After chatting with the other mothers at therapy today I realized how lucky we really are.  We are in a different school district than that two moms I spoke with today.  According to them, the fact that she took the time to listen to him actually talk (imagine!!), is completely out of the ordinary.  I told them that the woman who did the assessment was lovely and they said something to the effect that "so was the person who did our assessment," but that they actual therapist was someone entirely different.  And I believe they referred to their speech therapists as people who were as effective as traffic lights.  Case in point, they were still sitting in the private therapists office, and not sitting in the office of the school district.

So I am cautiously optimistic for The Boy at this point.  I am going to continue to keep him in his private therapy on Thursday mornings.  I will pay out of pocket for the services and then attempt to collect from the insurance company (wish me luck on that one).  Then if everything goes smoothly he should have another half hour session with the woman from the school district on Tuesday afternoons with one other child.

It would be lovely if my child didn't need any services at all, but I have to say, if it is a given that he needs a little extra help...I am going to get it for him.  Poor little pumpkin is teeny tiny, has bright red hair, and doesn't talk so well.  As I mom I would have to kill any child that dares to make fun of my child when he goes to school, so I have to do all I can to make sure that he isn't different to the point of being made fun of.  And like I said, he might be adorable in my eyes, but kids can be mean.  I can't help the red hair (and I even contributed to it--sorry Boy!), and I am doing my best to help the growing thing, but the speech?  That I can do.  So even if it sends me to the poor house, my boy is going to talk pretty one day!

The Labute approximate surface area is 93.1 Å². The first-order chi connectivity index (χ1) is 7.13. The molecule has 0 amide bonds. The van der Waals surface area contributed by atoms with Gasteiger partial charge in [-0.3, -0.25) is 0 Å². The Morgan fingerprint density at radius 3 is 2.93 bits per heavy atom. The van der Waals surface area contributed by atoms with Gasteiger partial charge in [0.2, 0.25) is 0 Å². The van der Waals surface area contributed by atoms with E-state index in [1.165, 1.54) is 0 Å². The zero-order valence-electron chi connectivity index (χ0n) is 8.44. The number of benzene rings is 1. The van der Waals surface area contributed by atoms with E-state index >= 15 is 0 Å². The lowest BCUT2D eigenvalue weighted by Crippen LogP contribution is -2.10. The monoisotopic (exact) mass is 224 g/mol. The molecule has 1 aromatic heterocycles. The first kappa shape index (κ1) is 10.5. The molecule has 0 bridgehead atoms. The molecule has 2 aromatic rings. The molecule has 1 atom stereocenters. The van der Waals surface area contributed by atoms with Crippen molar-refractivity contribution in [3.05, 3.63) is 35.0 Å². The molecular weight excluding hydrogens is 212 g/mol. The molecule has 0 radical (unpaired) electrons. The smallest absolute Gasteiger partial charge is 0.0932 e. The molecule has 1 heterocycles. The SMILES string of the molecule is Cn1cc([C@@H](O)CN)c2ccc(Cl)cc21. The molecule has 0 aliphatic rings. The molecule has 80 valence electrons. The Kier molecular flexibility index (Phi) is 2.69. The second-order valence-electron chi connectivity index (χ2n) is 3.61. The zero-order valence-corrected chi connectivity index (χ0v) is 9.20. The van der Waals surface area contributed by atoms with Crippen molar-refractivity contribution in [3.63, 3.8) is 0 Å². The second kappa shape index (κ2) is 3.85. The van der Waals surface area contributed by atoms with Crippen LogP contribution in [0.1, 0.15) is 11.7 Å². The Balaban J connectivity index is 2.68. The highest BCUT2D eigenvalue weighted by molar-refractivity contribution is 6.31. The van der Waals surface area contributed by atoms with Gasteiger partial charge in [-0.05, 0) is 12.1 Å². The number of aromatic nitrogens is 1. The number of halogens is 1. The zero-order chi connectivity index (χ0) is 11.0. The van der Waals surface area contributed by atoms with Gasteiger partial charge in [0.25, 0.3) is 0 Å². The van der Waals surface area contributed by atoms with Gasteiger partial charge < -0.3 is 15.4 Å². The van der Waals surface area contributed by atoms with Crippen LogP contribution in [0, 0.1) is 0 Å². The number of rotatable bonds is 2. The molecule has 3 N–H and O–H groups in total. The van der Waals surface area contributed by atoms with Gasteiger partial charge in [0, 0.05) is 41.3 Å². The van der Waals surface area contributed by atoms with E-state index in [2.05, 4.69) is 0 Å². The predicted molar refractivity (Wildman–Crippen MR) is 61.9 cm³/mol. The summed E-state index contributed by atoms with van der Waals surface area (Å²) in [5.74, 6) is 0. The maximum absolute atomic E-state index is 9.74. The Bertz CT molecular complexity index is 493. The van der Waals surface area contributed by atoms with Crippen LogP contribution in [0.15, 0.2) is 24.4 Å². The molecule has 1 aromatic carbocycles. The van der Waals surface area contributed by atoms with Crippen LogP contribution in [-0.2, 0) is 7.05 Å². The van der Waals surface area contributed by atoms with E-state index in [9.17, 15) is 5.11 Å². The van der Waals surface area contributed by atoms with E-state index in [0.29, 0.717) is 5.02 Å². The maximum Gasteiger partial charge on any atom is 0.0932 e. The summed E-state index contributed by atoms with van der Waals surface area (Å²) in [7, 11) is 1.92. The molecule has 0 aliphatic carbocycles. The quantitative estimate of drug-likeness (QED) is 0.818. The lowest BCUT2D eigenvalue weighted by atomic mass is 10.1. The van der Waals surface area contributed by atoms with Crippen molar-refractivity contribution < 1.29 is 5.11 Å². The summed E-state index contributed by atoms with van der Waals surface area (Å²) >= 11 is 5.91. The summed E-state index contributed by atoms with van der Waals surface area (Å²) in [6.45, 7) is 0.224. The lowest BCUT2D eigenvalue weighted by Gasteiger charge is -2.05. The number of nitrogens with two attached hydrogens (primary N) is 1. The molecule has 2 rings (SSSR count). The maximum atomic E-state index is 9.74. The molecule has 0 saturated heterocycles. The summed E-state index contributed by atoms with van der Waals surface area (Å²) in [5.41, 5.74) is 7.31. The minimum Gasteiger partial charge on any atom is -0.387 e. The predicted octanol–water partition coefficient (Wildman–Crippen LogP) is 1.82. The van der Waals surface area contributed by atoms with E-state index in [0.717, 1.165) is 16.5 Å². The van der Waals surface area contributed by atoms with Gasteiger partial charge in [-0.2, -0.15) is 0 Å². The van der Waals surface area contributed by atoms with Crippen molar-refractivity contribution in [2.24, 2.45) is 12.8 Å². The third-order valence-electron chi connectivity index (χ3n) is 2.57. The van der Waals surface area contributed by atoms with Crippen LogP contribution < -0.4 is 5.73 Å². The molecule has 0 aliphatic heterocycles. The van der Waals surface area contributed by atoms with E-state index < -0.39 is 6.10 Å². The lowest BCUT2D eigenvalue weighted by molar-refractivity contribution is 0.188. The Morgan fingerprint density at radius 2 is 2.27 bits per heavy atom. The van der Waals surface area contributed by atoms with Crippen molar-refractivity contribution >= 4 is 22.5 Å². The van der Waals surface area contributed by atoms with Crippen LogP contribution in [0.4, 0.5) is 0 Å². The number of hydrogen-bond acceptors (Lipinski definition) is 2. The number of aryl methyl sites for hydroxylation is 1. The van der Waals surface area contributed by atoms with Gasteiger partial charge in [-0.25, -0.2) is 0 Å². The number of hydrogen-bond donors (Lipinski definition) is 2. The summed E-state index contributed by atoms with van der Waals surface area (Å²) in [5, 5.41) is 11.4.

Billy said...

How frustrating to have such an arbitrary bounary. I understand they probably have to have a limit somewhere, but the age of 3 sounds a bit young for that.
And to limit the tests done as in not to look into all speech issues.. arg....
Happy you fell on a lovely lady who not only tested in on free speech, but will also be his therapist.

gwendomama said...

"When asked to say single words, he does fine. Most of the time he is clear and you can totally understand what he is saying. However when he just starts talking on his own, and goes into any sort of sentence, he loses that pronunciation. It becomes very difficult for anyone, besides myself and my mother, to understand him. But most of the time they don't test for this. They ask them to express single words and judge him on that."

OKAY WHOA! There is so much here to which I want to respond - have kept this window open for days hoping for more words to flow...
I strongly suggest you ask for an apraxia assessment! what you describe is not typical of a 'typical developmental speech or articulation disorder' - and traditional articulation therapy will not work! 1/2 hour doesn't seem like nearly enough. do you know Sam, the handsome man from SARC?
So sad to leave SARC - We went through it!
But your district should offer more if he has apraxia, and i notice some similarities in what you describe and what Bubbles has.

Feel free to email me - we should chat. I mean in person!